Malle. Genast, from Weimar, manages with skill and science one would fancy that the advertiser would wish to get as good her voice, which, though not powerful, is very pleasing. The a player as he could for it; and might just as well have tried consequence is that her execution in the kind of song to which to get an able-legged performer, supposing one were not more Rossini's air belongs, as well as of the German Lied-of which expensive than a lame one. If we wished to please the public we have heard some very praiseworthy specimens in private | we should certainly not choose a lame performer for so doing ; circles—possesses a certain charm and nobleness of character, for however good a hand he might be with his fingers, he never rendered still more captivating by a natural manner and an could make much of a quick running accompaniment. absence of pretension.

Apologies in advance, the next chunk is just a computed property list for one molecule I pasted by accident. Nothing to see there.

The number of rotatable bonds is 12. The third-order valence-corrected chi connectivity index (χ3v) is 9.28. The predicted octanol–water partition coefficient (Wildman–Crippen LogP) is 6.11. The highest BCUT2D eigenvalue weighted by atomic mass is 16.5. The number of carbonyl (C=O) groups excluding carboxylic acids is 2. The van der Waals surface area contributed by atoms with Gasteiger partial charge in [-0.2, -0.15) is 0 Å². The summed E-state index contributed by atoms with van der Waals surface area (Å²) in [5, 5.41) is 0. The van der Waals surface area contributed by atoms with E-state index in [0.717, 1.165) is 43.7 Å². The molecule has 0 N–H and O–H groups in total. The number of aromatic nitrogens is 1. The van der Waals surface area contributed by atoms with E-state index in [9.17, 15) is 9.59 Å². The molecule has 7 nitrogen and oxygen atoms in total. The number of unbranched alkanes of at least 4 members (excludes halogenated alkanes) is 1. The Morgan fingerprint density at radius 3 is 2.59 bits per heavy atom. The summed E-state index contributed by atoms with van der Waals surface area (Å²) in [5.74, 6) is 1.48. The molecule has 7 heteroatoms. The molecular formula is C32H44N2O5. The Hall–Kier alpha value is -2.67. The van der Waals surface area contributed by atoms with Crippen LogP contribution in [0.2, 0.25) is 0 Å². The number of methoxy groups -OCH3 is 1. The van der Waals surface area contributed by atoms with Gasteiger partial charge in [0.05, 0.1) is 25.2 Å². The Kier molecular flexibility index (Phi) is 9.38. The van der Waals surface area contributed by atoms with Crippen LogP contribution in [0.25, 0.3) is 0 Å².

PROVINCIAL.

Manchester.—The annual oratorio, usually given at the Concert Hall, took place on Wednesday night, the composition chosen being the Creation of Haydn. There has been shown, of late years, a disposition on the part of certain critics to depreciate this beautiful music. Comparisons are made between Haydn and Handel, and between Haydn and Mendelssohn; but one thing is very certain, that so long as a taste exists for what is truly beautiful, in a simple form, so long will Haydn's oratorio hold its place. The directors of the Concert Hall showed much discrimination in their selection of the solo vocalists on this occasion. Madame Louisa Vinning essays everything, and every style. The music, however, of the Creation might have been written for her, so thoroughly does she enter into the spirit of the work. Mr. Cooper and Mr. Santley were the other vocalists. The band and chorus were excellent, and it may be added, that few representations of Haydn's Creation, in Manchester, have been more entirely satisfactory.